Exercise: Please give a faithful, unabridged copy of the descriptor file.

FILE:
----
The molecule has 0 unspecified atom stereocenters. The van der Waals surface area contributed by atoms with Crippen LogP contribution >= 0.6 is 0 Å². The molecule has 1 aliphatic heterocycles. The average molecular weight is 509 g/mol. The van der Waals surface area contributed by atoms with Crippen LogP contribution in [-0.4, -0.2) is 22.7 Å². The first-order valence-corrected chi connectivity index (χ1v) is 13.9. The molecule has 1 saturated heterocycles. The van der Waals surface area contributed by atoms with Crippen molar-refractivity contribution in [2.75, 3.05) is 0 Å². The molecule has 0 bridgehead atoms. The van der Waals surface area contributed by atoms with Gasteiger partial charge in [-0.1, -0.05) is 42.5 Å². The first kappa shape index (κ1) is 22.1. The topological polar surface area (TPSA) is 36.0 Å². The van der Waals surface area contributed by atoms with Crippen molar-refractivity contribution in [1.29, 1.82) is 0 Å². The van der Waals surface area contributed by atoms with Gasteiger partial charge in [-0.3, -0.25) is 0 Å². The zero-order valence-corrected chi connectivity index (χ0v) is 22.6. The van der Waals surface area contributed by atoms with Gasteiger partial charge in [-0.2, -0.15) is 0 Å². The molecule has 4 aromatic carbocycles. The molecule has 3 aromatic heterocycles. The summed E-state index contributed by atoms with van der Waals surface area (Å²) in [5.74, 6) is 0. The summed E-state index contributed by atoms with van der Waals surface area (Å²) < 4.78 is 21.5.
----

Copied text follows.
The molecule has 0 unspecified atom stereocenters. The van der Waals surface area contributed by atoms with Crippen LogP contribution >= 0.6 is 0 Å². The molecule has 1 aliphatic heterocycles. The average molecular weight is 509 g/mol. The van der Waals surface area contributed by atoms with Crippen LogP contribution in [-0.4, -0.2) is 22.7 Å². The first-order valence-corrected chi connectivity index (χ1v) is 13.9. The molecule has 1 saturated heterocycles. The van der Waals surface area contributed by atoms with Crippen molar-refractivity contribution in [2.75, 3.05) is 0 Å². The molecule has 0 bridgehead atoms. The van der Waals surface area contributed by atoms with Gasteiger partial charge in [-0.1, -0.05) is 42.5 Å². The first kappa shape index (κ1) is 22.1. The topological polar surface area (TPSA) is 36.0 Å². The van der Waals surface area contributed by atoms with Crippen molar-refractivity contribution in [1.29, 1.82) is 0 Å². The van der Waals surface area contributed by atoms with Gasteiger partial charge in [-0.3, -0.25) is 0 Å². The zero-order valence-corrected chi connectivity index (χ0v) is 22.6. The van der Waals surface area contributed by atoms with Gasteiger partial charge in [-0.2, -0.15) is 0 Å². The molecule has 4 aromatic carbocycles. The molecule has 3 aromatic heterocycles. The summed E-state index contributed by atoms with van der Waals surface area (Å²) in [5.74, 6) is 0. The summed E-state index contributed by atoms with van der Waals surface area (Å²) < 4.78 is 21.5.